Candice Miller for Congress, Michigan

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The Helping Families in Mental Health Crisis Act could help save lives

by Candice Miller on February 27, 2014


Op-Ed by: U.S. Rep. Candice Miller

Macomb Daily

The victims of serious mental illness in America know full well the heavy toll it imposes on the lives of those afflicted, their families and loved ones.

Rarely but tragically – as in the form of the senseless and unspeakable massacre of first graders at Sandy Hook Elementary School in December 2012 – the rest of us know too what can happen when severe mental illness goes undetected or untreated.

Experience tells us we will look in vain for simple answers to the question of how such tragedies can be prevented, especially ones that are consistent with the values of a self-governing republic.

We also know that broad new restrictions on all citizens to exercise their 2nd Amendment rights would be neither practical nor effective.

But we can seek to remedy obvious flaws in our approach to the treatment of mental illness. Flaws that too often leave the severely ill homeless or incarcerated, their families in despair and the rest of society feeling helpless or numb.

I believe legislation introduced in Congress by Rep. Tim Murphy, a Pennsylvania Republican and psychologist, represents an opportunity to do that.

This legislation, of which I am a co-sponsor, would be the first overhaul of the federal government’s approach to mental illness in 20 years. Its aim is to target spending more effectively and establish a framework for treatment that would funnel assistance to those in greatest need.

It would also empower parents and other caregivers for the seriously mental ill to play a more active role in treatment by removing barriers to their interaction with physicians, psychiatrists and other providers.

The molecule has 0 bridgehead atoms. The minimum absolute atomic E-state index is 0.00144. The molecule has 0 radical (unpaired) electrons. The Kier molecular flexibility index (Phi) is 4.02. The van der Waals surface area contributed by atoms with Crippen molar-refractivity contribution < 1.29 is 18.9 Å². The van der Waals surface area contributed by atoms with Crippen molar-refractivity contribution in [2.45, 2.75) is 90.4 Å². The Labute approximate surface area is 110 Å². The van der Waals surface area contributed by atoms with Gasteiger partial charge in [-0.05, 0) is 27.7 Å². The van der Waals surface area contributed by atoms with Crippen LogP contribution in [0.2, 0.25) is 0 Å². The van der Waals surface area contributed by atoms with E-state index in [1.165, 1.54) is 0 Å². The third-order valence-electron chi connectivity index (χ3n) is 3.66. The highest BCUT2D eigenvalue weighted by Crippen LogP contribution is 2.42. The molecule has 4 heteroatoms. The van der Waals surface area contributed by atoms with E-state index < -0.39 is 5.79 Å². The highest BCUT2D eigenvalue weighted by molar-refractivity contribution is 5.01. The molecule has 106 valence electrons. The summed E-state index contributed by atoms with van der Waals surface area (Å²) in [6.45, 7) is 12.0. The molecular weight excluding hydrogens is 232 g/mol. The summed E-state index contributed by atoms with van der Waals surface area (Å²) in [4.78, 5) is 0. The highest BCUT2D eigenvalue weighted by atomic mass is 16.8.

In the last seven decades, the number of psychiatric patients receiving institutional care has declined fifteen-fold from 600,000 to 40,000. Much of this decline can be attributed to advances in out-patient therapy. Sadly, a significant proportion is the result of budget pressures that have left the chronically ill fending for themselves or, increasingly, in prison or jail.

The Helping Families in Mental Health Crisis Act (H.R. 3717) would expand the authority of courts and treatment centers to enroll the seriously mentally ill in assisted out-patient treatment plans and to enforce their implementation, thereby reducing the number of patients with diagnosed, severe mental illness who go without or fail to adhere to therapy and/or drug treatment programs. (Seung-Hui Cho, who killed 32 students and faculty at Virginia Tech in the deadliest shooting by a single gunman in U.S. history in 2007, for example, had been diagnosed with severe mental illness and ordered into out-patient treatment; he failed to comply.)

It would also link federal mental health grants to the states to modifications in the definition of mental illness requiring a treatment plan. In many states, including Michigan, court-ordered treatment often cannot be imposed absent evidence that the victim of mental illness presents an imminent danger to himself or to others. By modifying that standard to one in which treatment could be ordered for those who obviously cannot manage their daily affairs, we could ensure more of the severely mentally ill are cared for and increase peace of mind for their families.

With these, and other changes in federal mental health policy contained in this proposal, I believe we could make real progress in the treatment of those among us suffering from serious mentally illness. For them, for their families and for the innocent who, rarely but tragically, fall victim to untreated madness, we have an obligation to try.

Candice S. Miller is the U.S. Representative 10th Congressional District from Harrison Township

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